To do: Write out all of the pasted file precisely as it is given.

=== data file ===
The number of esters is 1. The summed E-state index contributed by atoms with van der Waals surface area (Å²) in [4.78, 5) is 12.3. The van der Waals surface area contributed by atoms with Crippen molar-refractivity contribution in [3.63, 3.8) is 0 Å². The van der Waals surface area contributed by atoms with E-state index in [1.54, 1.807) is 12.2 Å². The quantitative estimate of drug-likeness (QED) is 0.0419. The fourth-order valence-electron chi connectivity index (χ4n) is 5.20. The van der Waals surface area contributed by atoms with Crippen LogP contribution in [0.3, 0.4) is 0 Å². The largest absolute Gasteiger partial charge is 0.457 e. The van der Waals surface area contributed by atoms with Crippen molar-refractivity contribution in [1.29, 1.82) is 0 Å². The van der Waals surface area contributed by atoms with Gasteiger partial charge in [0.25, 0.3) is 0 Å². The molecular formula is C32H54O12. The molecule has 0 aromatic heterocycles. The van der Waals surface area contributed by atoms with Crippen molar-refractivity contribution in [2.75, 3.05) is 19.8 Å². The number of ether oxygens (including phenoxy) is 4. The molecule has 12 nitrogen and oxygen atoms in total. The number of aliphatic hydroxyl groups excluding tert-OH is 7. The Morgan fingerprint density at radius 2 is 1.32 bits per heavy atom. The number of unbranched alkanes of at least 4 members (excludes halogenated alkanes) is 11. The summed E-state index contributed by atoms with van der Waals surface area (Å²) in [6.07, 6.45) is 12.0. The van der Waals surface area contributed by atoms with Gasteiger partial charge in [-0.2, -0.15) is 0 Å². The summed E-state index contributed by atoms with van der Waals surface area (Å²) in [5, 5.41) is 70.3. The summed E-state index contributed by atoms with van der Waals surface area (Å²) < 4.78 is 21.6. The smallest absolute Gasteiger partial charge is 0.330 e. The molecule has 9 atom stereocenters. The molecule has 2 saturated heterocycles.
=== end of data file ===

The number of esters is 1. The summed E-state index contributed by atoms with van der Waals surface area (Å²) in [4.78, 5) is 12.3. The van der Waals surface area contributed by atoms with Crippen molar-refractivity contribution in [3.63, 3.8) is 0 Å². The van der Waals surface area contributed by atoms with E-state index in [1.54, 1.807) is 12.2 Å². The quantitative estimate of drug-likeness (QED) is 0.0419. The fourth-order valence-electron chi connectivity index (χ4n) is 5.20. The van der Waals surface area contributed by atoms with Crippen LogP contribution in [0.3, 0.4) is 0 Å². The largest absolute Gasteiger partial charge is 0.457 e. The van der Waals surface area contributed by atoms with Crippen molar-refractivity contribution in [1.29, 1.82) is 0 Å². The van der Waals surface area contributed by atoms with Gasteiger partial charge in [0.25, 0.3) is 0 Å². The molecular formula is C32H54O12. The molecule has 0 aromatic heterocycles. The van der Waals surface area contributed by atoms with Crippen molar-refractivity contribution in [2.75, 3.05) is 19.8 Å². The number of ether oxygens (including phenoxy) is 4. The molecule has 12 nitrogen and oxygen atoms in total. The number of aliphatic hydroxyl groups excluding tert-OH is 7. The Morgan fingerprint density at radius 2 is 1.32 bits per heavy atom. The number of unbranched alkanes of at least 4 members (excludes halogenated alkanes) is 11. The summed E-state index contributed by atoms with van der Waals surface area (Å²) in [6.07, 6.45) is 12.0. The van der Waals surface area contributed by atoms with Gasteiger partial charge in [-0.2, -0.15) is 0 Å². The summed E-state index contributed by atoms with van der Waals surface area (Å²) in [5, 5.41) is 70.3. The summed E-state index contributed by atoms with van der Waals surface area (Å²) < 4.78 is 21.6. The smallest absolute Gasteiger partial charge is 0.330 e. The molecule has 9 atom stereocenters. The molecule has 2 saturated heterocycles.